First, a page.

Lecture 15

Dr. Mine Çetinkaya-Rundel

Duke University

STA 199 - Spring 2024

2024-03-07

- We did not finish AE 10 last time, answers are posted for review. Today’s AE 11 will review much of the material we didn’t get to in AE 10.
- The midsemester course feedback survey is open until Sunday midnight. It’s on Canvas > Quizzes, anonymous and optional but participation much appreciated!

Can you iterate using a function with multiple variables?

Yes, a function can have multiple inputs (just like, for example, the `*_join()`

functions we’ve used take at least two inputs – the two data frames to be joined). We won’t cover writing functions in detail in this class but R4DS - Chp 25 is a good resource for getting started, and STA 323 goes into this topic deeper.

Can you get special permission to scrape (if so, how common is this?)

Probably not? They would just give you the data! Or access to an API where you can fetch the data from.

Do we have to use OpenIntro for data modelling?

Yes, I recommend the readings from the OpenIntro book for modeling, where relevant they’re linked from the prepare materials.

- Modeling with a single predictor
- Model parameters, estimates, and error terms
- Interpreting slopes and intercepts

- Rename Rotten Tomatoes columns as
`critics`

and`audience`

- Rename the dataset as
`movie_scores`

A **regression model** is a function that describes the relationship between the outcome, \(Y\), and the predictor, \(X\).

\[\begin{aligned} Y &= \color{black}{\textbf{Model}} + \text{Error} \\[8pt] &= \color{black}{\mathbf{f(X)}} + \epsilon \\[8pt] &= \color{black}{\boldsymbol{\mu_{Y|X}}} + \epsilon \end{aligned}\]

\[ \begin{aligned} Y &= \color{#325b74}{\textbf{Model}} + \text{Error} \\[8pt] &= \color{#325b74}{\mathbf{f(X)}} + \epsilon \\[8pt] &= \color{#325b74}{\boldsymbol{\mu_{Y|X}}} + \epsilon \end{aligned} \]

Use **simple linear regression** to model the relationship between a quantitative outcome (\(Y\)) and a single quantitative predictor (\(X\)): \[\Large{Y = \beta_0 + \beta_1 X + \epsilon}\]

- \(\beta_1\): True slope of the relationship between \(X\) and \(Y\)
- \(\beta_0\): True intercept of the relationship between \(X\) and \(Y\)
- \(\epsilon\): Error (residual)

\[\Large{\hat{Y} = b_0 + b_1 X}\]

- \(b_1\): Estimated slope of the relationship between \(X\) and \(Y\)
- \(b_0\): Estimated intercept of the relationship between \(X\) and \(Y\)
- No error term!

\[\text{residual} = \text{observed} - \text{predicted} = y - \hat{y}\]

- The residual for the \(i^{th}\) observation is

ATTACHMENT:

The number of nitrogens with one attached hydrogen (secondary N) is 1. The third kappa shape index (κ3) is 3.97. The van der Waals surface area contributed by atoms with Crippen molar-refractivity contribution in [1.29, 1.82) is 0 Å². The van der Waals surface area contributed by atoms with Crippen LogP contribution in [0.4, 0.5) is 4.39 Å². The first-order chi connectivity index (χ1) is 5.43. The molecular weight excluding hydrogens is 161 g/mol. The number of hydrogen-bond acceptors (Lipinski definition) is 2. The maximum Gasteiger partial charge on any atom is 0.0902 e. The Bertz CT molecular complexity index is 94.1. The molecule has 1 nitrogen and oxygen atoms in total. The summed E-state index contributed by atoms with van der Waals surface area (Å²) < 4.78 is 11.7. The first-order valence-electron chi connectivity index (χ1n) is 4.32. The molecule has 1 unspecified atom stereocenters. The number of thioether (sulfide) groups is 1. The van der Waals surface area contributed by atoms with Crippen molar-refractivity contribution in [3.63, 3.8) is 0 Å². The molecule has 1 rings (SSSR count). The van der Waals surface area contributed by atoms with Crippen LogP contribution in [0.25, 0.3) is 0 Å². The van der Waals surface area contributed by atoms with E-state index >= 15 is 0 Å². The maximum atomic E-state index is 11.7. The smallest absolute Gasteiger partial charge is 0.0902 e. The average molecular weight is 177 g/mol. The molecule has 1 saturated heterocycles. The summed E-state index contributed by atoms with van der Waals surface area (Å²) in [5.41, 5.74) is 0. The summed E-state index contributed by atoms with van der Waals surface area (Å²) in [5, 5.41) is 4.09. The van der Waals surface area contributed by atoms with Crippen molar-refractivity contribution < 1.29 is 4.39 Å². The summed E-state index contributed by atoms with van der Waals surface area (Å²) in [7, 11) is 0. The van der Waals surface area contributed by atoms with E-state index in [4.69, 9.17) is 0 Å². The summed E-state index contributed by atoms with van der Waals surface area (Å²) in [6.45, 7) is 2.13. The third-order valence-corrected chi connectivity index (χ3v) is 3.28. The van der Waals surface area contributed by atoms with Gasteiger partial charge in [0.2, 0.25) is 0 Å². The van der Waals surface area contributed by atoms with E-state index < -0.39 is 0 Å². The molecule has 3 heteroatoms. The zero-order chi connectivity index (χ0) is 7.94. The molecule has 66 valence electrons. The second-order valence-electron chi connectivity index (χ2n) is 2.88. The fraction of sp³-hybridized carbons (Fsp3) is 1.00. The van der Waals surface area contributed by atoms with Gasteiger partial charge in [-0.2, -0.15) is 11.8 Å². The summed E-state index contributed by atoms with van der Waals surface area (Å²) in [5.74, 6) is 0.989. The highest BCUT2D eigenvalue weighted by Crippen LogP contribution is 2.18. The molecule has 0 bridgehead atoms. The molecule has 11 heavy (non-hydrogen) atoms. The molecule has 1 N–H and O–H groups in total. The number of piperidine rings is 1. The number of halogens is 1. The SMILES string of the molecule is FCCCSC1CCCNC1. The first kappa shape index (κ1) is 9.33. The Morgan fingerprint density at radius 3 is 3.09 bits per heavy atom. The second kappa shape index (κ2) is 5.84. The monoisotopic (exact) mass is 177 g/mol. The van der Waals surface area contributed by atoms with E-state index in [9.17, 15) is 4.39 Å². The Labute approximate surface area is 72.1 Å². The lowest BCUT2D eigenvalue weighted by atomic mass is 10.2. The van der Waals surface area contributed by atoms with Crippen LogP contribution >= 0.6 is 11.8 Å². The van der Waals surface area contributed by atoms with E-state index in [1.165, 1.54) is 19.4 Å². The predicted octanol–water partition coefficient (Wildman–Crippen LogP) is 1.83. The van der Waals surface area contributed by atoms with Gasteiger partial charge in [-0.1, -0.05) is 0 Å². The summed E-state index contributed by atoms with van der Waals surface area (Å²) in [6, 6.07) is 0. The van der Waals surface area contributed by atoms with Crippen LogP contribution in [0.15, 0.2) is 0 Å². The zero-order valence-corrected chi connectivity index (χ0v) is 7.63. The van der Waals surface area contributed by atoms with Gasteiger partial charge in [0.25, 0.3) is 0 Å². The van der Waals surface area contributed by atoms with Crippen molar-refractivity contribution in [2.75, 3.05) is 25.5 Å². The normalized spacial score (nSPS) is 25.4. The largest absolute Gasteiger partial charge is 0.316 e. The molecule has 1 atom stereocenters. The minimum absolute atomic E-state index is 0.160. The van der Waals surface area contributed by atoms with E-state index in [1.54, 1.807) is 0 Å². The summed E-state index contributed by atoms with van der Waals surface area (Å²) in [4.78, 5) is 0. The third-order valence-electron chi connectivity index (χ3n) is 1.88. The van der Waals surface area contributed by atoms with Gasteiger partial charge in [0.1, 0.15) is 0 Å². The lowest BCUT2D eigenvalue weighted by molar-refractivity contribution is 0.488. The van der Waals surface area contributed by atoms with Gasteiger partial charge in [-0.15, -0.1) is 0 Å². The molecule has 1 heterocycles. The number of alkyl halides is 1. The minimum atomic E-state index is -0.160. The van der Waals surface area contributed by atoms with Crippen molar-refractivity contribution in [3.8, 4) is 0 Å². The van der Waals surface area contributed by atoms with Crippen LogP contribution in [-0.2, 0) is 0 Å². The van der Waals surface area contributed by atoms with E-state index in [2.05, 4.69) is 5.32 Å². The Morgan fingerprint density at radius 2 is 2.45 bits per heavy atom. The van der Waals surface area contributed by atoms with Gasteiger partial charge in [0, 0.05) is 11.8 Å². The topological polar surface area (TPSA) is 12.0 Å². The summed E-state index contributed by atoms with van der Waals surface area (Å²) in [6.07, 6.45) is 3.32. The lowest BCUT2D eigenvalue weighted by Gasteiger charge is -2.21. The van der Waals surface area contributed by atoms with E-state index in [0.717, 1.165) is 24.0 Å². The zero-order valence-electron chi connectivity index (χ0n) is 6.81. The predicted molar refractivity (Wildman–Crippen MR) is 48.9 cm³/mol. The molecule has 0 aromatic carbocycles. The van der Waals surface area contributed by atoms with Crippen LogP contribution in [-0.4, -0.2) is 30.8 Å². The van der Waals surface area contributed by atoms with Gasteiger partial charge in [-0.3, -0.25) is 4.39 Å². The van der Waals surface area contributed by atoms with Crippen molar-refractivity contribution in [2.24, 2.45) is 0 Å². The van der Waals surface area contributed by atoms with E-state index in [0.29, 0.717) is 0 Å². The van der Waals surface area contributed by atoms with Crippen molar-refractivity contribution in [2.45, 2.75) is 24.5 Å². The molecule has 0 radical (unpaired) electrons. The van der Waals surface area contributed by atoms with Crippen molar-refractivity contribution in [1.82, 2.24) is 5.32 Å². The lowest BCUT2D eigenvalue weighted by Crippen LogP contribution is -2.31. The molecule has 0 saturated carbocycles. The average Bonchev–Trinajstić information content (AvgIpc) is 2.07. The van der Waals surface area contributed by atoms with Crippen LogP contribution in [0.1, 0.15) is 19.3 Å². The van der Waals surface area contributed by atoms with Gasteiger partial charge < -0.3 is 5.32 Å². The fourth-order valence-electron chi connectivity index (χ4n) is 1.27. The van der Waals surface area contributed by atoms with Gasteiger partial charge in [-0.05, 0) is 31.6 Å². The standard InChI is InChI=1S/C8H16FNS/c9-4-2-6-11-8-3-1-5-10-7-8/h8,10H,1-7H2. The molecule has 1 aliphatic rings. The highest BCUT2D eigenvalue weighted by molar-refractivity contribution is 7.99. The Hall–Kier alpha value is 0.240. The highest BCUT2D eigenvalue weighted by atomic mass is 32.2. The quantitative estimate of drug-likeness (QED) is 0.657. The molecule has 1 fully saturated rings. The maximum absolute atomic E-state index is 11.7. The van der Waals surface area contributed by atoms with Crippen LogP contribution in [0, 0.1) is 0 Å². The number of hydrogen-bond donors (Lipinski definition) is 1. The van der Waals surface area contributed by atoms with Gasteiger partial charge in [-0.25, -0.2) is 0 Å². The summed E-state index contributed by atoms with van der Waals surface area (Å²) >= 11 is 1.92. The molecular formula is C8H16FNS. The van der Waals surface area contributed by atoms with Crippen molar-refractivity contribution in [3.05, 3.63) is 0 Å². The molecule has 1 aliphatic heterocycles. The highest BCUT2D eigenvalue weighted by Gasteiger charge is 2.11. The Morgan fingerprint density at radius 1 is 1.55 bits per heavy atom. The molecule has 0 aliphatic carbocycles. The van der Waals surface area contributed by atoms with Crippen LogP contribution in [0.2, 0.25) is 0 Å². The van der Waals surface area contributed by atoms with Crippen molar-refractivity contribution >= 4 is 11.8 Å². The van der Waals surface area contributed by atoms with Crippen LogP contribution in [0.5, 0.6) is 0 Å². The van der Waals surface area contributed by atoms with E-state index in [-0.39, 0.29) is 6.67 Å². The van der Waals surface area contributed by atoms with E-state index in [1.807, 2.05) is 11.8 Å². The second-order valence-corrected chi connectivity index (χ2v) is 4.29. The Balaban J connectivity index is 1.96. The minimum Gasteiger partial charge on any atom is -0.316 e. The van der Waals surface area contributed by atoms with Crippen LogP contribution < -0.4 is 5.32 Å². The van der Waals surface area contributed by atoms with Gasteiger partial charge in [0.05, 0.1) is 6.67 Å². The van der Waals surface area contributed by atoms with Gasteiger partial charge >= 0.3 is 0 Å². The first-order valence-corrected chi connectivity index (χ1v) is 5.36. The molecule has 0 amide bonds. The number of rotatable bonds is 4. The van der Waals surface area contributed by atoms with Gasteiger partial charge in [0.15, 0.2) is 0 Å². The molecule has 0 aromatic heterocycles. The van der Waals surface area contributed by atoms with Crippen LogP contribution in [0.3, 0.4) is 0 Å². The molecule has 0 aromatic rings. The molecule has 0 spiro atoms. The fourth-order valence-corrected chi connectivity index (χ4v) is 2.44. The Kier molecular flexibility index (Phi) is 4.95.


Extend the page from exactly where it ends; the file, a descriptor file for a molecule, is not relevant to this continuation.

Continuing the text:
\[e_i = \text{observed} - \text{predicted} = y_i - \hat{y}_i\]

- The
**sum of squared**residuals is

\[e^2_1 + e^2_2 + \dots + e^2_n\]

- The
**least squares line**is the one that**minimizes the sum of squared residuals**

The regression line goes through the center of mass point (the coordinates corresponding to average \(X\) and average \(Y\)): \(b_0 = \bar{Y} - b_1~\bar{X}\)

Slope has the same sign as the correlation coefficient: \(b_1 = r \frac{s_Y}{s_X}\)

Sum of the residuals is zero: \(\sum_{i = 1}^n \epsilon_i = 0\)

Residuals and \(X\) values are uncorrelated

The slope of the model for predicting audience score from critics score is 0.519. Which of the following is the best interpretation of this value?

- For every one point increase in the critics score, the audience score goes up by 0.519 points, on average.
- For every one point increase in the critics score, we expect the audience score to be higher by 0.519 points, on average.
- For every one point increase in the critics score, the audience score goes up by 0.519 points.
- For every one point increase in the audience score, the critics score goes up by 0.519 points, on average.

\[\widehat{\text{audience}} = 32.3 + 0.519 \times \text{critics}\]

**Slope:**For every one point increase in the critics score, we expect the audience score to be higher by 0.519 points, on average.**Intercept:**If the critics score is 0 points, we expect the audience score to be 32.3 points.

✅ The intercept is meaningful in context of the data if

- the predictor can feasibly take values equal to or near zero or
- the predictor has values near zero in the observed data

🛑 Otherwise, it might not be meaningful!

`ae-11-penguins-modeling`

- Go back to your project called
`ae`

. - If there are any uncommitted files, commit them, and push.
- Pull, and then work on
`ae-11-penguins-modeling.qmd`

.